I can keep on doing this indefinitely.
This by no means exhausts all the examples, either for Mathew or for myself, but it will suffice. Note that the tone or "flavor" of my writing is not an exact match for Mathew's. This is because his physical personality, with all its personal background, mental associations and culture milieu, are different. In fact, I would estimate that, like his visage, his personality is approximately 85% similar to my own. But the higher mind, which "runs the show" from behind the scenes, is identical.
In this example of societal recognition for excellence, if you looked at all the evidence it would be clear that I have brought a preoccupation with this issue into my present incarnation, where it continues to this day. But aside from the topic, itself, the way I conceptualize and express myself shows how the higher mind persists from one incarnation to another. I could do a similar comparison for a host of other themes, which were as important to Mathew as they have been to me in this lifetime--and I could show, with each of them, that the higher mind continues to work in much the same fashion. The point is, the working of Mathew's higher mind is extensively documented, and therefore, the comparison can be studied in great depth and detail. If this were archeology, my past-life case would be an almost intact frozen mummy, as opposed to the usual couple pieces of jaw bone and a vertebra. Capt. Robert Snow found a diary and a scapbook from his previous life as painter James Carroll Beckwith, which he used only to verify 28 (initially, as I recall, 26) points that came up in his one hypnosis experience. But I have uncovered, postively identified and archived over 1,500 of Mathew's works, many of which are philosophical and personal in tone, and the entire thing is now a searchable database. Instead of 28 points, I documented over 90 past-life impressions which could subsequently be verified, on a scale of plausibility ranging from simply plausible, to verified beyond a reasonable doubt.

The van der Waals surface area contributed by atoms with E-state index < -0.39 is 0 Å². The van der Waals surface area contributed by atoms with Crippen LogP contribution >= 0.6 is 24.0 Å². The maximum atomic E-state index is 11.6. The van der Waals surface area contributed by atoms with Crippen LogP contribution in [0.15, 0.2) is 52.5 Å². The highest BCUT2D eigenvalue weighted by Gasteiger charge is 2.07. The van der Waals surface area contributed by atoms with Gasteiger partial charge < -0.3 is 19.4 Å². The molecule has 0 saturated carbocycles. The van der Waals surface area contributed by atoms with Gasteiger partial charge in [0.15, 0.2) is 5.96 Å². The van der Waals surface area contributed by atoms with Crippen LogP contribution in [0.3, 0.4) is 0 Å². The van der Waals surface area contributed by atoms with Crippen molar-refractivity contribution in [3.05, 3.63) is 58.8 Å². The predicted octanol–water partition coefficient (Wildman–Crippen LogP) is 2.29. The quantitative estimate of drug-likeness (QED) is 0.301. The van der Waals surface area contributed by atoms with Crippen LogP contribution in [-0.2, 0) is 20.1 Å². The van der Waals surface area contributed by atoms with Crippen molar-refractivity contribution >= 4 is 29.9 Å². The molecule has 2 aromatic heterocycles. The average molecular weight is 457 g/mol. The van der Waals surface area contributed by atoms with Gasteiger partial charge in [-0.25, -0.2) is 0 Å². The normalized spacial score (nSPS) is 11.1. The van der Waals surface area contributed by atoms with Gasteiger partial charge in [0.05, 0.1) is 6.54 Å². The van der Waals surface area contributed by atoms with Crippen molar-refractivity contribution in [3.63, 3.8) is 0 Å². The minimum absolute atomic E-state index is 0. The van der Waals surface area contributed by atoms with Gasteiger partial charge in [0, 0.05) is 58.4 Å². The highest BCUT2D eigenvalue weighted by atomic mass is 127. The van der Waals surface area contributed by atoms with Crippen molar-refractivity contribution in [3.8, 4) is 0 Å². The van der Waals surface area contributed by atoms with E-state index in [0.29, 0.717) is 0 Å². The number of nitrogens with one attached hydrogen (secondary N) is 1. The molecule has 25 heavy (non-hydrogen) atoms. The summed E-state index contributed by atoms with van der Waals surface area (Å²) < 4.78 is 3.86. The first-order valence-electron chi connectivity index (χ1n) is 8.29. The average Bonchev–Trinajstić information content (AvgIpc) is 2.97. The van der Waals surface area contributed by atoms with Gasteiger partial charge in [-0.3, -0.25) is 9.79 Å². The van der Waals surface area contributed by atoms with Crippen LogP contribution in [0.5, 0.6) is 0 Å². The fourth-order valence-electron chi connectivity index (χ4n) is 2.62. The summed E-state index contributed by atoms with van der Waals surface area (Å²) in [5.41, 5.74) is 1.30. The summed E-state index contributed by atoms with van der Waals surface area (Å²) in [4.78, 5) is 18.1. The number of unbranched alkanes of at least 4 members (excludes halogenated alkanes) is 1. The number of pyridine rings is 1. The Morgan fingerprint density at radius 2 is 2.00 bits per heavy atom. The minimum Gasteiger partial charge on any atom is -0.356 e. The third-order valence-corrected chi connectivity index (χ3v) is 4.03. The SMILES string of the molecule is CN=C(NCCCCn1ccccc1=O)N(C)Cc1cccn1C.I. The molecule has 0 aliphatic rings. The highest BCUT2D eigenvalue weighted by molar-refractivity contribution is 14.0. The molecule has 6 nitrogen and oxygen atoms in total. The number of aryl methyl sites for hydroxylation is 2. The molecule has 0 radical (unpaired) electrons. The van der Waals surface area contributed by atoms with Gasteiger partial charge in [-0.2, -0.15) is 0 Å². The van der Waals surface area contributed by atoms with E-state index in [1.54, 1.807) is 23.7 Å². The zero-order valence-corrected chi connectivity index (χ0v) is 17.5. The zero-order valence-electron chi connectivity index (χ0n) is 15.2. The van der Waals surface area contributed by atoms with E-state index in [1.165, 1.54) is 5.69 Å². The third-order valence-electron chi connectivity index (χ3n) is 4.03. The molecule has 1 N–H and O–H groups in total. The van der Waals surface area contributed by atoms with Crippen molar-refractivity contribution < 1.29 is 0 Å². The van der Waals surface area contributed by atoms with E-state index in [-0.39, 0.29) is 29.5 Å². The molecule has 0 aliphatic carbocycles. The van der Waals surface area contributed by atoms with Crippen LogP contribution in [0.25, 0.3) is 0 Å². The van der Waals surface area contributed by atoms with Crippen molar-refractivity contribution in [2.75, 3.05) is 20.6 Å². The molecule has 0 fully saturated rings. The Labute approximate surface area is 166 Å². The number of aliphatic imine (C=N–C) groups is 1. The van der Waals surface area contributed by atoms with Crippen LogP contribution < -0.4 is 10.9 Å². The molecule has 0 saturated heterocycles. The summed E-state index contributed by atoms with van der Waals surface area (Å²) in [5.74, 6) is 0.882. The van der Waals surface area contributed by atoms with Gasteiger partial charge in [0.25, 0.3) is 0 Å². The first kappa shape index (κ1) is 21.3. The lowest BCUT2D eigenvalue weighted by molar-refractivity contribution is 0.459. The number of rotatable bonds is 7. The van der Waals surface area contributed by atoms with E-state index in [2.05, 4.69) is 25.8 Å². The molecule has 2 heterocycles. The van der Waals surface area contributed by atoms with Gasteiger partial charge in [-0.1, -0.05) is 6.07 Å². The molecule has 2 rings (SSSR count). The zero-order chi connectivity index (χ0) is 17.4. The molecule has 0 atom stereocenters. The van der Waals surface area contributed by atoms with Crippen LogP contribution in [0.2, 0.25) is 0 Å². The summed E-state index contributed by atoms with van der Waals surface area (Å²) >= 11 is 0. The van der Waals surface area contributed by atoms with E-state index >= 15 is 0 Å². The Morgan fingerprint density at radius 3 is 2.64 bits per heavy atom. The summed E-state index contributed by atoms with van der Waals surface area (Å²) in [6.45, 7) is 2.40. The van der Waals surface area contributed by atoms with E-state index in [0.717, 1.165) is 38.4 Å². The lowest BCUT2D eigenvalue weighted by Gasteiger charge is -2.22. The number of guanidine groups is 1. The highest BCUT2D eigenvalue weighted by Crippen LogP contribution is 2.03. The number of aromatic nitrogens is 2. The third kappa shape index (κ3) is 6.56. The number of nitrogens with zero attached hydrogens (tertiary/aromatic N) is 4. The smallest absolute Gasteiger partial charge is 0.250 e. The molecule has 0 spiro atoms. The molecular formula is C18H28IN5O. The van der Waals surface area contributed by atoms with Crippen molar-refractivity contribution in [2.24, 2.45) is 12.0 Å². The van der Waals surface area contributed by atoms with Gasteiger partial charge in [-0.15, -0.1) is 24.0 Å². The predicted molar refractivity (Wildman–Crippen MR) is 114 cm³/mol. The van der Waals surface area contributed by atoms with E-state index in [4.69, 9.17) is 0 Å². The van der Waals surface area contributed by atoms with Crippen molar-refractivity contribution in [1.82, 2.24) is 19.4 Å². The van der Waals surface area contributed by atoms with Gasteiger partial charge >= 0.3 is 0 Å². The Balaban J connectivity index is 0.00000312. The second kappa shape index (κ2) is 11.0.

My stomach flap is open--and it is really a shame that researchers like Dr. Tucker refuse to take me seriously, because now is the time to ask me questions. Not when I'm 90, and in my dotage--which is when, I think, people (i.e., the next generation of scientists) may get interested.
Stephen Sakellarios, M.S.
*Alexis St. Martin
**Buffet could prove it to the skeptic, by showing him his bank account. But just who is the skeptic that Buffet should do that for him? Similarly, I got into it with a skeptic regarding Mathew and Abby's original authorship of "A Christmas Carol," and she demanded to see my archive of all of Mathew's works, to compare writing styles. But just who is she that I should turn over my private archive to her?
Music opening this page, "Walk of Life," by Dire Straits,
from the album, "Brothers in Arms"